AMITE — Once a bustling hotel that took in visitors from all over the United States, the Royal Hotel sits vacant and in need of repairs.
Amite residents Leah Beth Simpson and Rebecca Fortenberry have been on a three-year crusade to save the structure, which was built in the early 1900s, and its rich history.
Their volunteer preservationist group Tangipahoa Hotel Cultural Center is trying to raise the $85,000 needed to purchase the property from its owners, who want to demolish it and construct affordable housing units. Additional funds would be needed to renovate the building for the Amite Arts Council, an Amite museum and other uses, Simpson said.
“It’s important to save it,” Simpson said, adding that Gov. Huey P. Long gave a speech from the second-story balcony in the 1930s and legend has it the Kingfish spent the night in one of the 10 hotel rooms.
The Foundation for Historical Louisiana has named it as one of five properties in and around Baton Rouge on its “Treasures in Trouble” list.
The list keeps tabs on historic buildings the group considers threatened by development in an effort to bring attention to their potential loss.
The task of trying to save the landmark hasn’t been easy, Simpson said.
In 1990, Simpson, who was chairwoman of the “cleanup squad” for the city’s business district, led an effort to clean up the building and transform it into a museum.
However, since the city didn’t own the building, Simpson’s efforts stopped short of her dream of reopening the building.
About three years ago, Simpson and Fortenberry agreed to try to save the structure once again and tracked down its owners. The duo pleaded with them to purchase the structure for the $85,000 asking price.
Without the funds to buy the building, Simpson and Fortenberry turned to the city of Amite for help but were told the city just didn’t have the money to purchase the building.
In 2010, Simpson and Fortenberry created the Tangipahoa Hotel Cultural Center, a 501(c)(3) organization committed to raising the money to purchase the hotel. They went door-to-door, asking someone to fund the project and for donations.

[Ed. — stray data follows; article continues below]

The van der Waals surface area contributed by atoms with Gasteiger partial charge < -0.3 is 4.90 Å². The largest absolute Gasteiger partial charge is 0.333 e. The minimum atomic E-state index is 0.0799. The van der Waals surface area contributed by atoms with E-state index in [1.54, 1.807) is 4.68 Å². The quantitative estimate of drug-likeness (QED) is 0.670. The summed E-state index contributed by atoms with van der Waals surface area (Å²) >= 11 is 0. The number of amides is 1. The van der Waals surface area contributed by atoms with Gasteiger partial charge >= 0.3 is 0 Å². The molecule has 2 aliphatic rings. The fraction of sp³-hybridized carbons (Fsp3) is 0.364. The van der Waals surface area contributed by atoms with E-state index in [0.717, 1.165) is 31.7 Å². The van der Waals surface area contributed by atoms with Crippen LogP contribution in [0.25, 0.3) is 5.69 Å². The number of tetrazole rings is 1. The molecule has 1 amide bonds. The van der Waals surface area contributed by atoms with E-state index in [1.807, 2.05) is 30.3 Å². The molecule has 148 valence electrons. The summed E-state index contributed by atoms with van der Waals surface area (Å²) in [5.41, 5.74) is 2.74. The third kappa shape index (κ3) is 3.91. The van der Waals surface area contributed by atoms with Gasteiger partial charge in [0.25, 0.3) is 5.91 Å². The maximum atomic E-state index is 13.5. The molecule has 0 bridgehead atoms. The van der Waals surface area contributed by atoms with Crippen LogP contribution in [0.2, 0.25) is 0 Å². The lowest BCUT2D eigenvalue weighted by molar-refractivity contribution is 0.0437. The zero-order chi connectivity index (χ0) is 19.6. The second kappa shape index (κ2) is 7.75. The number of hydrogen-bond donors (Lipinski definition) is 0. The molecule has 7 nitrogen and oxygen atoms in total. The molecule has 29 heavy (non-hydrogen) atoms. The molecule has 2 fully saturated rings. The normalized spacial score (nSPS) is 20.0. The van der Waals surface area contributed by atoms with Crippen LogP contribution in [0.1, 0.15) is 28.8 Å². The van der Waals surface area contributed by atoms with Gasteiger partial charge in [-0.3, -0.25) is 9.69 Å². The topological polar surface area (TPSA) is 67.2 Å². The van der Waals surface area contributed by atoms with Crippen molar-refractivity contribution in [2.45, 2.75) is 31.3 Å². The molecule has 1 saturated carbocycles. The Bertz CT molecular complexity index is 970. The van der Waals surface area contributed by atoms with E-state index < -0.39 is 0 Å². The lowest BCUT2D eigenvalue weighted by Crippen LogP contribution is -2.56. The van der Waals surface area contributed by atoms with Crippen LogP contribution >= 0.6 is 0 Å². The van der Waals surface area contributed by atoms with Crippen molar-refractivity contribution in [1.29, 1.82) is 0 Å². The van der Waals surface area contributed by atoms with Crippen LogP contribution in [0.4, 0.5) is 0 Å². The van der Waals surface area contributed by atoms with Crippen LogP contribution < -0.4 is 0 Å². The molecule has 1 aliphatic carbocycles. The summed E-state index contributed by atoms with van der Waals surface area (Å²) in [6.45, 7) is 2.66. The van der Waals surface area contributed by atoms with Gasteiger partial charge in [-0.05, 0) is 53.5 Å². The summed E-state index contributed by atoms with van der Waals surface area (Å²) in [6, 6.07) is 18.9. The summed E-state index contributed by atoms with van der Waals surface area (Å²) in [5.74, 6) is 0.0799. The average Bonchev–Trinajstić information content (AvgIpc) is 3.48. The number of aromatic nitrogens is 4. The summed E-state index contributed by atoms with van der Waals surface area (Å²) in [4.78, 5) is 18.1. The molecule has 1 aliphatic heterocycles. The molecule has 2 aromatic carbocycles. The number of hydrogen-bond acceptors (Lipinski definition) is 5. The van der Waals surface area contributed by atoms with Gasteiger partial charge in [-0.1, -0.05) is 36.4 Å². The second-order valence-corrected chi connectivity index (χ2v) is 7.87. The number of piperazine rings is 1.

Meanwhile, they waited on the city’s planning and zoning committee’s decision whether or not to allow the owner to tear down the property. In March, the planning and zoning committee tabled the owner’s request for six months, allowing them time to generate the money to buy the building.
On Sept. 20, the planning and zoning committee met again on the issue. This time, none of the owners stepped up to say they’d like to move forward with the demolition, Simpson said.
The Tangipahoa Hotel Cultural Center has sent a letter of their intent to purchase the property to the property owners and are waiting for a response.
To date, the Arts Council has pledged $10,000 towards purchasing the building and another $10,000 for renovations. The Tangipahoa Parish Convention and Visitor’s Bureau also pledged $10,000 towards the purchase price. Several area residents have also donated money, and preservationists have stepped forward to loan the group the money to purchase the hotel.
Simpson said she and Fortenberry need to raise the money to pay the outstanding loan.
“We’re fairly confident we’ll get the building,” Simpson said. “We don’t know what we’re going to do once we get it.”
Once they own the building, members of the Tangipahoa Hotel Cultural Center will apply for grant money to restore the hotel, Simpson said. They also plan to enter into a cooperative agreement with the city of Amite, which Simpson said has agreed to repair the sewer lines. They also plan to approach Entergy and Atmos for help with utility and gas line repair. The Walmart in Amite has also stepped forward to offer help through a company grant.
Those interested in pledging money to help save the building from demolition, can call Simpson at (985) 748-9062 or Fortenberry at (985) 748-9986.